It had been a while since I read the book. After the news just mentioned, I got inspired to read it again and put together a module for Crafted Emacs based on the book. The really cool thing the book highlights is the amount of built-in stuff immediately available for use. He goes over a number of configuration elements and covers the absolute basics every user needs to understand when using Emacs. Its like the built-in tutorial only better! The built-in tutorial does get you up to speed quickly in terms of basic operations, but the book expands on that information (repeating it in some ways) and does a great job of explaining how to go about configuring Emacs with very little actual Emacs Lisp knowledge and usage.

Of course, as this is a Crafted Emacs module, I will pretty much only use Emacs Lisp. I'm sure you aren't surprised. Not only did I use the book as inspiration, I also reviewed a few articles, notably the following:

Some highlights:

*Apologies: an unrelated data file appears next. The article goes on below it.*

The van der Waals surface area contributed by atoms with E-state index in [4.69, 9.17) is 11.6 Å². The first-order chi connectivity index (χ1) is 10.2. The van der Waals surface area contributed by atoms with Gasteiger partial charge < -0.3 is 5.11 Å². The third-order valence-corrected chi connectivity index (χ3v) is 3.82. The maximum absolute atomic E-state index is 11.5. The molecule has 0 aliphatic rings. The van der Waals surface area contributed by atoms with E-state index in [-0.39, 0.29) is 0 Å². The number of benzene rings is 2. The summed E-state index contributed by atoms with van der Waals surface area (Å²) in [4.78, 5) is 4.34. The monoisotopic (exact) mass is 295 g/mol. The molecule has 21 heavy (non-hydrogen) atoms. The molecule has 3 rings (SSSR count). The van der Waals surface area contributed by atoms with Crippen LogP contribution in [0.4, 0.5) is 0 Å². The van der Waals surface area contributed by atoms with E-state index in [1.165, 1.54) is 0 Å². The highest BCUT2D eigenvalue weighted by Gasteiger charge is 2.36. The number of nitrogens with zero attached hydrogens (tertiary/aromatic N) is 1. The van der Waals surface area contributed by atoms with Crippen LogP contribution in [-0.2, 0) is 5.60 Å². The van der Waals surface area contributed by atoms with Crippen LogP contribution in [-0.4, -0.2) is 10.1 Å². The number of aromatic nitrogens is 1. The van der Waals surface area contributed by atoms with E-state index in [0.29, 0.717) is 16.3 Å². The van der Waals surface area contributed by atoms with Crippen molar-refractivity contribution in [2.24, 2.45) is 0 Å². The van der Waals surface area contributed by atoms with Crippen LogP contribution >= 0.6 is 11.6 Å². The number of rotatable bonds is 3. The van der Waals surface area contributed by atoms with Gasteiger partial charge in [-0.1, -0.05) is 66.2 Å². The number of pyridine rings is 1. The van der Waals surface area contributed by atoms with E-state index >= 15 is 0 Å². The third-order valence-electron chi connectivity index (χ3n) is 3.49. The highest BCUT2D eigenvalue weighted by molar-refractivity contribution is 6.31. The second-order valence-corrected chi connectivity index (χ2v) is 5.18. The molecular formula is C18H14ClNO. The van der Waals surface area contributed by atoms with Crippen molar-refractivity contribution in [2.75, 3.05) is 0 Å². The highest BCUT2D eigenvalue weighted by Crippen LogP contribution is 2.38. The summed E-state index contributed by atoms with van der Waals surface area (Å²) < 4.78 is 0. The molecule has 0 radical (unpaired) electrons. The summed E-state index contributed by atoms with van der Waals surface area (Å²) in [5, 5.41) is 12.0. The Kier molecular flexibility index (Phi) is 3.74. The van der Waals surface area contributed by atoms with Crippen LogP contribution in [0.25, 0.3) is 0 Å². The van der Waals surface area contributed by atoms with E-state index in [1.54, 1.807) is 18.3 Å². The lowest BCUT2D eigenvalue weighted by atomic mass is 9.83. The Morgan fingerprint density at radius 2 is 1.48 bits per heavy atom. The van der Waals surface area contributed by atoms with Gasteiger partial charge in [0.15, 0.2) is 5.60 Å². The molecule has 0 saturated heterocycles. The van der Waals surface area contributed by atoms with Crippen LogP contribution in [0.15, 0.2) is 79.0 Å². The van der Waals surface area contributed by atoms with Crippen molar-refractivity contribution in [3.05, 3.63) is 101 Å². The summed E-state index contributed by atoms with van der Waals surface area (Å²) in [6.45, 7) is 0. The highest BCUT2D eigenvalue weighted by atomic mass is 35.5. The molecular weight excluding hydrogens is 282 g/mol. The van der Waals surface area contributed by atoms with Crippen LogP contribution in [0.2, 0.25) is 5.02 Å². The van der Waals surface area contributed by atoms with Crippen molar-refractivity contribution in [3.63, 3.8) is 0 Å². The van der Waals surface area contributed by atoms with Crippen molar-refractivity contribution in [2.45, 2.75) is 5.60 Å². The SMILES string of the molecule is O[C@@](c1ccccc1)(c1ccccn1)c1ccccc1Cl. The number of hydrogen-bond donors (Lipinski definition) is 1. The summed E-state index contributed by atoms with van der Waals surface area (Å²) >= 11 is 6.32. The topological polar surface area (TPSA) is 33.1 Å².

(customize-set-variable 'completion-cycle-threshold 3)
(customize-set-variable 'tab-always-indent 'complete)
(customize-set-variable 'completion-category-overrides
                        '((file (styles . (partial-completion)))))
(customize-set-variable 'completions-detailed t)
(if (version< emacs-version "28")
    (icomplete-mode 1)
  (fido-vertical-mode 1))

(when (version< emacs-version "28")
  (defun crafted-mastering-emacs-use-icomplete-vertical ()
    "Install and enable icomplete-vertical-mode for Emacs versions
less than 28."
    (crafted-package-install-package 'icomplete-vertical)
    (icomplete-mode 1)
    (icomplete-vertical-mode 1)))